Some Catholic prayer forms that involve repetition, such as use of the Rosary or one of various chaplets, are similar to, but not "japa", because the aim is different. Mental methods of repeated short prayers, very similar to japa are also used in Christian traditions, most notably the practice of repeating the Jesus Prayer found in the Eastern Orthodox Church.[16][17] The practice of dhikr by Sufis is similar to japa.[citation needed] The two main Sikh scriptures open with sections, named after the term, and these are called Japji Sahib and Jaap Sahib.[18]


The stated aim, or goal of japa may vary greatly depending on the mantra involved and the religious philosophy of the practitioner. In both Buddhist and Hindu traditions mantras may be given to aspirants by their guru, after some form of initiation. The stated goal could be moksha, nirvana, bhakti, or simple personal communion with a divine power in a similar way to prayer. Many gurus and other spiritual teachers, and other religious leaders, especially Hindu and Buddhist, teach that these represent different names for the same transformed state of consciousness. However, this claim is not made about mantras that are not intended for spiritual growth and self-realization.[19]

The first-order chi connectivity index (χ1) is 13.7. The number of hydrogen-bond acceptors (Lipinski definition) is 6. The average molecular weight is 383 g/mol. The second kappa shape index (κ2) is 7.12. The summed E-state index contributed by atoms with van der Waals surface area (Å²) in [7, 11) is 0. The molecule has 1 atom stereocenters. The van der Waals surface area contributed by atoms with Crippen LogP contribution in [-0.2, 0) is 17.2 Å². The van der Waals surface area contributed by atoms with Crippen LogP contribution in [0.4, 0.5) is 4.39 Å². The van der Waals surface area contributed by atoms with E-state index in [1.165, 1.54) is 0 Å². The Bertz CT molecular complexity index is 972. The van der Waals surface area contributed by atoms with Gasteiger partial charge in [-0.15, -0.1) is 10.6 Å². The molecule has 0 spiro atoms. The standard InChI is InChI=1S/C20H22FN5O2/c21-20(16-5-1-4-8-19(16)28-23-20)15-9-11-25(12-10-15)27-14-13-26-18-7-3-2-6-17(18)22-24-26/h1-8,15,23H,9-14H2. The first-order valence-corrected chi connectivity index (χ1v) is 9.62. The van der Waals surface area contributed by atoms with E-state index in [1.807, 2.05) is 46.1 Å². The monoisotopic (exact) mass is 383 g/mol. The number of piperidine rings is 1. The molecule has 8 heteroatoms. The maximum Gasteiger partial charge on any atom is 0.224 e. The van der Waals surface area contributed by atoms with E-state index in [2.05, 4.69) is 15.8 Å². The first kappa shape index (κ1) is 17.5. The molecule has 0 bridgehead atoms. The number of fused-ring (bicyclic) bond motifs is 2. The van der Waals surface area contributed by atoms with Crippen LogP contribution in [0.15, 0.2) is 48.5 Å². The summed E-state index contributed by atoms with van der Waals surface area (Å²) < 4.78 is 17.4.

After long use of a mantra that is intended to foster self-realization or intimacy with a divine power, an individual may reach a state of ajapajapam. In ajapajapam, the mantra "repeats itself" in the mind.[14] Similar states have been reached by adherents to other major faith traditions, using prayers from their own traditions.

See also[edit]

Popular Japa mantras



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  1. Guy L. Beck (1995). Sonic Theology: Hinduism and Sacred Sound [archive]. Motilal Banarsidass. pp. 92–93, 132–134. ISBN 978-81-208-1261-1.<templatestyles src="Module:Citation/CS1/styles.css"></templatestyles>
  2. Christopher Key Chapple (2015). Yoga in Jainism [archive]. Taylor & Francis. pp. 311–312. ISBN 978-1-317-57217-6.<templatestyles src="Module:Citation/CS1/styles.css"></templatestyles>
  3. S Deol (1998), Japji: The Path of Devotional Meditation, <templatestyles src="Module:Citation/CS1/styles.css" />ISBN 978-0966102703, page 11
  4. SS Kohli (1993). The Sikh and Sikhism [archive]. Atlantic Publishers. pp. 33–34.<templatestyles src="Module:Citation/CS1/styles.css"></templatestyles>
  5. Shashi Bhushan Dasgupta; Sashibhusan Dasgupta (1958). An Introduction to Tāntric Buddhism [archive]. Calcutta University Press. pp. 167–168.<templatestyles src="Module:Citation/CS1/styles.css"></templatestyles>